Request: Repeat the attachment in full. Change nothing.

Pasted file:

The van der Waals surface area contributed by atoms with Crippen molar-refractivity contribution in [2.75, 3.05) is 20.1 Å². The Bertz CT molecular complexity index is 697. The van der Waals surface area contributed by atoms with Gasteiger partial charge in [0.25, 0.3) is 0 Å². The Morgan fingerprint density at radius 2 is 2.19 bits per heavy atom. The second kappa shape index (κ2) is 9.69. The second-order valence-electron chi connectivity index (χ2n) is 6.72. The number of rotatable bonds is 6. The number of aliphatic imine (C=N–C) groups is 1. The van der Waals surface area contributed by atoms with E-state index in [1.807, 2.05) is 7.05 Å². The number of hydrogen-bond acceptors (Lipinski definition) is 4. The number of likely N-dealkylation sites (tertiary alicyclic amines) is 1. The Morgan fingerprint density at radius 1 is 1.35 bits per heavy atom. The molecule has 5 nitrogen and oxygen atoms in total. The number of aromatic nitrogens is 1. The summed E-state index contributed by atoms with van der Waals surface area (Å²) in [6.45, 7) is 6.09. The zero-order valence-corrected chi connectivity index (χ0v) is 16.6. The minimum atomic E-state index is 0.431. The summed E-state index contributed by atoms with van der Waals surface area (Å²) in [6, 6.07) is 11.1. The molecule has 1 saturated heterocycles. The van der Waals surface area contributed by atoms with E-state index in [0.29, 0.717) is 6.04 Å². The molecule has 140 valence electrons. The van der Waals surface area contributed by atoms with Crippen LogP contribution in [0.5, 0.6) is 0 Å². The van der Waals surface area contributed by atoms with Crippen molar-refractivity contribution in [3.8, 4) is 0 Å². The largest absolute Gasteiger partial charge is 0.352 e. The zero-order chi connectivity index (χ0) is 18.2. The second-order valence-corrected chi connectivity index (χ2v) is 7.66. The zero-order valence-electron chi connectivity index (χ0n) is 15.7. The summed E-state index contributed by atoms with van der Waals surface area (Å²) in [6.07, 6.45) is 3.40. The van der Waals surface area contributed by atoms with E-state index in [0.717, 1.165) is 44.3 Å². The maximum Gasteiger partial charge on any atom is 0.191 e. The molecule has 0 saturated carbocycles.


The van der Waals surface area contributed by atoms with Crippen molar-refractivity contribution in [2.75, 3.05) is 20.1 Å². The Bertz CT molecular complexity index is 697. The van der Waals surface area contributed by atoms with Gasteiger partial charge in [0.25, 0.3) is 0 Å². The Morgan fingerprint density at radius 2 is 2.19 bits per heavy atom. The second kappa shape index (κ2) is 9.69. The second-order valence-electron chi connectivity index (χ2n) is 6.72. The number of rotatable bonds is 6. The number of aliphatic imine (C=N–C) groups is 1. The van der Waals surface area contributed by atoms with E-state index in [1.807, 2.05) is 7.05 Å². The number of hydrogen-bond acceptors (Lipinski definition) is 4. The number of likely N-dealkylation sites (tertiary alicyclic amines) is 1. The Morgan fingerprint density at radius 1 is 1.35 bits per heavy atom. The molecule has 5 nitrogen and oxygen atoms in total. The number of aromatic nitrogens is 1. The summed E-state index contributed by atoms with van der Waals surface area (Å²) in [6.45, 7) is 6.09. The zero-order valence-corrected chi connectivity index (χ0v) is 16.6. The minimum atomic E-state index is 0.431. The summed E-state index contributed by atoms with van der Waals surface area (Å²) in [6, 6.07) is 11.1. The molecule has 1 saturated heterocycles. The van der Waals surface area contributed by atoms with E-state index in [0.29, 0.717) is 6.04 Å². The molecule has 140 valence electrons. The van der Waals surface area contributed by atoms with Crippen LogP contribution in [0.5, 0.6) is 0 Å². The van der Waals surface area contributed by atoms with Crippen molar-refractivity contribution in [3.8, 4) is 0 Å². The largest absolute Gasteiger partial charge is 0.352 e. The zero-order chi connectivity index (χ0) is 18.2. The second-order valence-corrected chi connectivity index (χ2v) is 7.66. The zero-order valence-electron chi connectivity index (χ0n) is 15.7. The summed E-state index contributed by atoms with van der Waals surface area (Å²) in [6.07, 6.45) is 3.40. The van der Waals surface area contributed by atoms with E-state index in [0.717, 1.165) is 44.3 Å². The maximum Gasteiger partial charge on any atom is 0.191 e. The molecule has 0 saturated carbocycles.